Oklahoma's Ross Amazes Team and Doctors By Playing with Torn ACL

Athletics Communications
By Athletics Communications
University of Oklahoma
MARCH 30, 2002

March 30, 2002

AP Sports Writer

SAN ANTONIO (AP) - Oklahoma's run to the national championship game this season has surprised some. That feat pales in comparison to what Rosalind Ross has accomplished.

Ross, a senior who transferred to Oklahoma two years ago from a junior college, tore her right anterior cruciate ligament in high school. She didn't know it and has never had surgery.

It's near miraculous considering the severity of the injury. A torn ACL usually signals the end of the season for most players.

"She's a medical marvel," Oklahoma coach Sherri Coale said. "For whatever reason, she is able to function without it. And our doctors are amazed by her. They've amazed by her pain tolerance. They're amazed by her body's ability to compensate."

Oklahoma's Stacey Dales took a medical redshirt her freshman year because she tore her ACL in the season opener at Stephen F. Austin in San Antonio.

Ross scored a career-high 26 points in the national semifinals against Duke, shooting 7-for-14 from the floor.

She was invited to participate in the 3-pointer shooting contest at the men's Final Four in Atlanta on Saturday. She declined.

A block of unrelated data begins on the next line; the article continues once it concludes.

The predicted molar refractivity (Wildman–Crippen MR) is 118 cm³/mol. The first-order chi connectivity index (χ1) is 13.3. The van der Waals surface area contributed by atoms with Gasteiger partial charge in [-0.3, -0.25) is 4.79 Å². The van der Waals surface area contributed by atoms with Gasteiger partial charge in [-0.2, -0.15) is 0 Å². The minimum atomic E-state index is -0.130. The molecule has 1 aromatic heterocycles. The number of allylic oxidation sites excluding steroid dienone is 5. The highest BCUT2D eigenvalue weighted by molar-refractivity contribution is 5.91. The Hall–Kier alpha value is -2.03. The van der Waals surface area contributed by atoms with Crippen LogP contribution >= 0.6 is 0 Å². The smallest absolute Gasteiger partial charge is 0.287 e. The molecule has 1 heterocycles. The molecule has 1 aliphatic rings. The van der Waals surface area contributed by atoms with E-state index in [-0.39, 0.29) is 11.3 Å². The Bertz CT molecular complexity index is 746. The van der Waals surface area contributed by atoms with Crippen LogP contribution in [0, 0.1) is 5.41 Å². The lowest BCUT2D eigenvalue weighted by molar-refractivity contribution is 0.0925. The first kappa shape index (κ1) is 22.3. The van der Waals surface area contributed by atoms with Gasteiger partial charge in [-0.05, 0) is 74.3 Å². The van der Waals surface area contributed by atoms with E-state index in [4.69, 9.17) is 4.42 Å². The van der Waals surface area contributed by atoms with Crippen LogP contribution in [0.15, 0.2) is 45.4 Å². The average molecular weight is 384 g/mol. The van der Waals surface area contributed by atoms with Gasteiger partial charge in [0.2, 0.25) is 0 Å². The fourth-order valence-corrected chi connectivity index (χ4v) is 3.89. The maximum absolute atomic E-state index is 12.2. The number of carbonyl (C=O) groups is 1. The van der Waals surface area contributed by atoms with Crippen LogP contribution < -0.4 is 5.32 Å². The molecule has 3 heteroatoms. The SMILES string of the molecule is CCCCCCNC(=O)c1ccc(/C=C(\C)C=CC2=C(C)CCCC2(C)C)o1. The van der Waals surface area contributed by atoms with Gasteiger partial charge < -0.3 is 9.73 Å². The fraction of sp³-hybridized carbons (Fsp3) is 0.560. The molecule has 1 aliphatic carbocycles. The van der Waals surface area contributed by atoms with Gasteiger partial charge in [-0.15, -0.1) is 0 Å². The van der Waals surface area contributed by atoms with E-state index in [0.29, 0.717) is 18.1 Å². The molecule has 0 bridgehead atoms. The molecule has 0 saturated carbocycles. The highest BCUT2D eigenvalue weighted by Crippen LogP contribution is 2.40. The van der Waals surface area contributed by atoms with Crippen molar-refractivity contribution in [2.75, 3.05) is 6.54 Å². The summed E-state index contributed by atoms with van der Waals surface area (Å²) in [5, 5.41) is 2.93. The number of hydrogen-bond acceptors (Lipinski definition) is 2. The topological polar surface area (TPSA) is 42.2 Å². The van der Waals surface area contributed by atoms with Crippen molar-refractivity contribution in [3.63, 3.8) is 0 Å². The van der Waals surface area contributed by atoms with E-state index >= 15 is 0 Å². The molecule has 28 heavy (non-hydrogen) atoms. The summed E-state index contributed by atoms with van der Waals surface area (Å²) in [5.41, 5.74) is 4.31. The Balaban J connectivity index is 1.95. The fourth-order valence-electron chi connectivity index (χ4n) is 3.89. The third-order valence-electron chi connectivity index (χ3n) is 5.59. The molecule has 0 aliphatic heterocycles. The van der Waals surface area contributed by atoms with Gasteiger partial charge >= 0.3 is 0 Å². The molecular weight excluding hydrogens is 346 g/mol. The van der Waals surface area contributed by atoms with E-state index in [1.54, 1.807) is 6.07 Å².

Ross put on her own show against Duke, shooting 4-for-8 from beyond the arc.

Ross hasn't decided when or if she'll undergo the six-hour surgery to repair her knee. If she tries out for the WNBA, the surgery would be put off again.

Ross' injury was misdiagnosed when she was a junior at Milwaukee Tech High School.

"My knee cap was on the side of my leg," she said. "I had to pop it in back in place. When I went to the doctor, they told me I had weak quads and hamstrings."

Oklahoma's trainers and doctors realized what was wrong through an MRI test they ordered when Ross reported for preseason practice two years ago.

"They have so much confidence in me, and I'm only playing on one leg. I really respect them for that," she said.



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